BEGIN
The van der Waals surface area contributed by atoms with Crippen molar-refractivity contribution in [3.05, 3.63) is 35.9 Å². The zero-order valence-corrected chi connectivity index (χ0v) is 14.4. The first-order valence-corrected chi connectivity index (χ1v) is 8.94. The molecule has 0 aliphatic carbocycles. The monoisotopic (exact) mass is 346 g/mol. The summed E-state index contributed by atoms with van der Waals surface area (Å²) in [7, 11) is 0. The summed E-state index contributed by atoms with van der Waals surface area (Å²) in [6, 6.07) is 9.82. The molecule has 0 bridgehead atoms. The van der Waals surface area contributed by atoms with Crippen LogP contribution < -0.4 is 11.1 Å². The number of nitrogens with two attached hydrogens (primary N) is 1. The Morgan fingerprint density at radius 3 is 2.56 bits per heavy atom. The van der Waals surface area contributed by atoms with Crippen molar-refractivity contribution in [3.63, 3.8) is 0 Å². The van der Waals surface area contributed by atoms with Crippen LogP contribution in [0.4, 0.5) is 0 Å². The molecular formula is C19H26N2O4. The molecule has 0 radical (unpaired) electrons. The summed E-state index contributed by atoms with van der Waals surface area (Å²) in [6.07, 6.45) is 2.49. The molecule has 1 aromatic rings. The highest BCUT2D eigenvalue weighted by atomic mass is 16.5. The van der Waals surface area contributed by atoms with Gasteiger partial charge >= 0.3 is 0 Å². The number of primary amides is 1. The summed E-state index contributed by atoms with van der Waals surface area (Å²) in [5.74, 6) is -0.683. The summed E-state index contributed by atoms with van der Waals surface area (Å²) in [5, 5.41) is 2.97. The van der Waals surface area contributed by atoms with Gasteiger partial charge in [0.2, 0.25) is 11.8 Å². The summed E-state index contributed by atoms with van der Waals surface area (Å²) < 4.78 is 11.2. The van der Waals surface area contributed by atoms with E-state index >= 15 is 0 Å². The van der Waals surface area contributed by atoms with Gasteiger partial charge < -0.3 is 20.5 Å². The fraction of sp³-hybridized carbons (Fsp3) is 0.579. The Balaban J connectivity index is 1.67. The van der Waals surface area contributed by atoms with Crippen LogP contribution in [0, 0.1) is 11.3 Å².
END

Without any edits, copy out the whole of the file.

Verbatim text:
The van der Waals surface area contributed by atoms with Crippen molar-refractivity contribution in [3.05, 3.63) is 35.9 Å². The zero-order valence-corrected chi connectivity index (χ0v) is 14.4. The first-order valence-corrected chi connectivity index (χ1v) is 8.94. The molecule has 0 aliphatic carbocycles. The monoisotopic (exact) mass is 346 g/mol. The summed E-state index contributed by atoms with van der Waals surface area (Å²) in [7, 11) is 0. The summed E-state index contributed by atoms with van der Waals surface area (Å²) in [6, 6.07) is 9.82. The molecule has 0 bridgehead atoms. The van der Waals surface area contributed by atoms with Crippen LogP contribution < -0.4 is 11.1 Å². The number of nitrogens with two attached hydrogens (primary N) is 1. The Morgan fingerprint density at radius 3 is 2.56 bits per heavy atom. The van der Waals surface area contributed by atoms with Crippen molar-refractivity contribution in [3.63, 3.8) is 0 Å². The van der Waals surface area contributed by atoms with Crippen LogP contribution in [0.4, 0.5) is 0 Å². The molecular formula is C19H26N2O4. The molecule has 0 radical (unpaired) electrons. The summed E-state index contributed by atoms with van der Waals surface area (Å²) in [6.07, 6.45) is 2.49. The molecule has 1 aromatic rings. The highest BCUT2D eigenvalue weighted by atomic mass is 16.5. The van der Waals surface area contributed by atoms with Gasteiger partial charge >= 0.3 is 0 Å². The number of primary amides is 1. The summed E-state index contributed by atoms with van der Waals surface area (Å²) in [5.74, 6) is -0.683. The summed E-state index contributed by atoms with van der Waals surface area (Å²) in [5, 5.41) is 2.97. The van der Waals surface area contributed by atoms with Gasteiger partial charge in [0.2, 0.25) is 11.8 Å². The summed E-state index contributed by atoms with van der Waals surface area (Å²) < 4.78 is 11.2. The van der Waals surface area contributed by atoms with E-state index >= 15 is 0 Å². The van der Waals surface area contributed by atoms with Gasteiger partial charge < -0.3 is 20.5 Å². The fraction of sp³-hybridized carbons (Fsp3) is 0.579. The Balaban J connectivity index is 1.67. The van der Waals surface area contributed by atoms with Crippen LogP contribution in [0, 0.1) is 11.3 Å².